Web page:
Neurodermatitis in Dogsby Gayle Rodcay
Treating canine neurodermatitis is one of the most frustrating conditions dog owners and their veterinarians can face. Typically there's no definitive cause, and treatment is often ineffective unless you treat the underlying cause. Also called acral lick dermatitis or lick granuloma, this disorder is characterized by painful skin lesions created by incessant licking. Understanding what it is and learning about the various causes can help.
What Is Neurodermatitis?
Neurodermatitis is an obsessive-compulsive behavior that manifests as continual licking of a spot just above the paw on your dog's front or rear legs. The constant licking rubs off the hair, causing the area to become raised, hard and insensitive to pressure. Eventually, the spot becomes an open sore called a granuloma. It occurs most frequently in large breeds, such as Labrador retrievers, golden retrievers, German shepherds, Weimaraners, Great Danes and Doberman pinschers.
What Causes It?
There are many theories on what causes neurodermatitis. Any one of them might be the underlying cause for any particular case. Some veterinarians believe boredom is the cause. Some believe it begins as a small itchy spot caused by allergies. Others say that stress caused by things such as separation anxiety, a new pet in the household or moving to a new home is the root cause. Joint pain may cause your dog to lick the area to relieve the pain, or a splinter or bee sting may start the cycle of licking.
How to Diagnose
Identifying neurodermatitis is done solely on the basis of history and clinical signs. You will see a hairless raised lesion with deep ulcerations. They can be less than a centimeter in size or cover the entire leg. Consult your veterinarian if you see these symptoms.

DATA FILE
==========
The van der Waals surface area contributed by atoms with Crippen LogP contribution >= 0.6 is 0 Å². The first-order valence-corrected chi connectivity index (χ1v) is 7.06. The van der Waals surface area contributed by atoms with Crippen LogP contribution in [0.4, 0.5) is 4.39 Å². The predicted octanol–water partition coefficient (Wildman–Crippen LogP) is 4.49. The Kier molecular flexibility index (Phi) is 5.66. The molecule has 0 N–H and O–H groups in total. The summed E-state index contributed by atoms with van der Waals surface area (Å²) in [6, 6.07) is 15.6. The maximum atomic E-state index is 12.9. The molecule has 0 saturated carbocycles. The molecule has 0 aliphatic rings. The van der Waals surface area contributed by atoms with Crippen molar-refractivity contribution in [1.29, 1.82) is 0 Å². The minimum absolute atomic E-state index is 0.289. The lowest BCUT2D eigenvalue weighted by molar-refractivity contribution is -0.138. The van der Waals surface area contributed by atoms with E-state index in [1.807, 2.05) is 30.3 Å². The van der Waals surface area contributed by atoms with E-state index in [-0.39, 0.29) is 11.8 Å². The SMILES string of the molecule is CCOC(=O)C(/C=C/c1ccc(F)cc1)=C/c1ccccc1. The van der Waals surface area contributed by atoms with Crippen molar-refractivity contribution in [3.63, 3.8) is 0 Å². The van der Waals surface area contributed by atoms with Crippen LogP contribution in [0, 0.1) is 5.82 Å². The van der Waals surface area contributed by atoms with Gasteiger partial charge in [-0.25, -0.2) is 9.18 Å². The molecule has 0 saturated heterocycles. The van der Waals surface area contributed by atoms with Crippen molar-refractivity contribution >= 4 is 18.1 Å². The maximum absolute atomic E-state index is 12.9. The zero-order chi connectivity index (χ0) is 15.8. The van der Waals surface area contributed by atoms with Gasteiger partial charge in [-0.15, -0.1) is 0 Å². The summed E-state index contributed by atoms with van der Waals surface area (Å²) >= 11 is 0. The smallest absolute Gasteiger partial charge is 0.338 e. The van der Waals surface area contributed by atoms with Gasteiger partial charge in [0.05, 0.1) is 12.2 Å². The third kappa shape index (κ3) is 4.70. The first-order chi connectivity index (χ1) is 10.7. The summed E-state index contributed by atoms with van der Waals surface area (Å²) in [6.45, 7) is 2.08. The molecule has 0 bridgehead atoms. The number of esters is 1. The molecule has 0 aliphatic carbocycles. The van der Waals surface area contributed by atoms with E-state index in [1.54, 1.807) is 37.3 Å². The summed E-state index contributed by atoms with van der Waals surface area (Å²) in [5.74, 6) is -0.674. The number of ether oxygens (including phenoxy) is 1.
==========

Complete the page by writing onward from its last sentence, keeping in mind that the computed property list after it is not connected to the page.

Treating the Problem
No single method of treatment works in all cases. You can try things to alleviate your furry friend's boredom, such as doggy day care, or try to remove the stressful conditions. Some veterinarians recommend bandaging the area or using an Elizabethan collar to stop the licking, but often the dog will move to another paw and start a new granuloma or resume licking when you remove the collar. Laser surgery to remove the lesion has had some success, but often the dog will simply start licking the spot again after the surgery. Long-term antibiotic treatments seem to have the greatest success. You may have to continue the antibiotics for as long as six months for any significant effect, though there is no guarantee of a cure. Most often veterinarians simply recommend trying to manage the disorder through constant intervention, topical itch and cortisone creams and a meat-based diet supplemented with omega-3 fatty acids. Until you eliminate the underlying cause, the condition likely will persist.
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